“To share your weakness is to make yourself vulnerable; to make yourself vulnerable is to show your strength.” – Criss Jami
Thanksgiving marks the beginning of the six-week period that will carry us through Christmas and into the New Year. Whatever our personal beliefs, this time usually includes events, parties, and family gatherings, often making us feel as much stress as gratitude. Staying sober during the holidays can be a challenge.
For those of us in recovery, this season can be emotionally taxing. The combination of stressful environments, public drinking, and the burden of expectations associated with the people we’ll and the places we “have” to go, have the potential to create instability in our lives that makes it hard to focus on the good things.
But, this time of year doesn’t have to be filled with anxiety. Whether we’ve been clean and sober for just a little while or for a long time, we don’t have to fall prey to our old patterns. With a little preparation, we can participate in the holidays while also being comfortable in our recovery.
Make a Plan, then Plan for it to Change
Since we aren’t living in the cloud of alcohol and other drugs, we are in a position to ensure that we take care of ourselves and take responsibility for protecting our recovery. Making a plan for staying sober during the holidays – and doing our best to stick to the plan – will do a great deal to keep us on the right track. By making a schedule of where we will be and when we will be there, we can limit the sense of “free fall” that comes from not knowing what’s next. If we build that schedule around our recovery and share it with someone who understands our disease, then we can then concentrate on being with loved ones while avoiding or reducing exposure to situations that might be dangerous. Since our plans involve people and people have changing schedules, we should expect some of them to fall through and build in some flexibility, but still do our best to hold firm.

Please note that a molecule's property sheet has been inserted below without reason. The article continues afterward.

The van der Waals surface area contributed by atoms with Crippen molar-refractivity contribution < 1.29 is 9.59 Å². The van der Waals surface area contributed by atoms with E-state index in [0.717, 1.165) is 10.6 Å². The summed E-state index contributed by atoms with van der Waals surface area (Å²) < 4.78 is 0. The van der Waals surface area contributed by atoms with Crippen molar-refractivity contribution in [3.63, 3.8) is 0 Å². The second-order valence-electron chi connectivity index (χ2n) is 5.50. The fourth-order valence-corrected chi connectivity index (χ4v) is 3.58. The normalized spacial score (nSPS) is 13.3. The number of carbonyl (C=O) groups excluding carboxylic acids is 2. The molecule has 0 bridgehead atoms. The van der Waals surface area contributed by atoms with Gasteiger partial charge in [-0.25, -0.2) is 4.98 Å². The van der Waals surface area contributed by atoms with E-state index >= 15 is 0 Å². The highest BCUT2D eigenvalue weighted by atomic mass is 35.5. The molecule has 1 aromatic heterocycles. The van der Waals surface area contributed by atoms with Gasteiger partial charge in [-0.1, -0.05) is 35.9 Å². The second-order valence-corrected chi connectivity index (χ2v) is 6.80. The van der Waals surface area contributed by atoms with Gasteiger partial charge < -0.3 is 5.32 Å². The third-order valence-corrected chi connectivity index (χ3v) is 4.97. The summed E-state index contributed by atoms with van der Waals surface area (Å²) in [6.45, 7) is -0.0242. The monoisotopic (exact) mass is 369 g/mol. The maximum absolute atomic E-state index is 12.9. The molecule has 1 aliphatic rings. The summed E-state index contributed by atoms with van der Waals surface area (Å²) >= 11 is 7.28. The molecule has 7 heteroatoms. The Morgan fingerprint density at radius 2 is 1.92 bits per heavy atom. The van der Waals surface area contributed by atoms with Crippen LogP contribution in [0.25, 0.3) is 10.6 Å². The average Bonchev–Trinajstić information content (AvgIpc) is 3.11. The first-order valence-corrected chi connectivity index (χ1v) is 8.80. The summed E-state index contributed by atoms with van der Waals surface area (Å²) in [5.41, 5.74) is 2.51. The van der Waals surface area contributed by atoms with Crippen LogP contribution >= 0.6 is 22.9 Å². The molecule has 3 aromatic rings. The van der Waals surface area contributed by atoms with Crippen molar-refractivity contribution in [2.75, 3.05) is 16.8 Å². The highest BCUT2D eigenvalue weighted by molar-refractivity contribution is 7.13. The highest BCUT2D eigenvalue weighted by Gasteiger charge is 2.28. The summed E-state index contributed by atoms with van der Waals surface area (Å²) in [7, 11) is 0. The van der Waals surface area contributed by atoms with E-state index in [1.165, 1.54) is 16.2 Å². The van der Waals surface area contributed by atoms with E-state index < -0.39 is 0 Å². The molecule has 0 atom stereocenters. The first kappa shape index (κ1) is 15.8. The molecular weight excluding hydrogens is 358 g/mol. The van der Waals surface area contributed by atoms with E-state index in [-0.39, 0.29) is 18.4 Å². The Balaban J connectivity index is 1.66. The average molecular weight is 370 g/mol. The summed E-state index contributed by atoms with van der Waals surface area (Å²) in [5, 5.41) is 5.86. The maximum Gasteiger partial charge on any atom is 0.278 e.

Staying Sober During the Holidays: Recovery Comes First
Whether we are spending the holidays at home or away, we shouldn’t break stride when it comes to the things we do for our recovery. We aren’t going to be doing anyone any favors if we over-extend ourselves at the expense of our recovery. The disease of addiction doesn’t take a holiday, and neither should our recovery. There are support meetings available almost everywhere and some groups even put on “marathon meetings” all day on holidays. Making sure that our holiday includes our regular (or maybe extra) meeting attendance – and staying in contact with our support network – will help us stay focused on our main goal, staying clean and sober.
The holidays can be a source of stress, but living in recovery gives us the tools we need to approach them in a new way. By planning, being honest about our limitations, and keeping our feet grounded in recovery, we can enjoy the holidays with family and friends.Back to Blog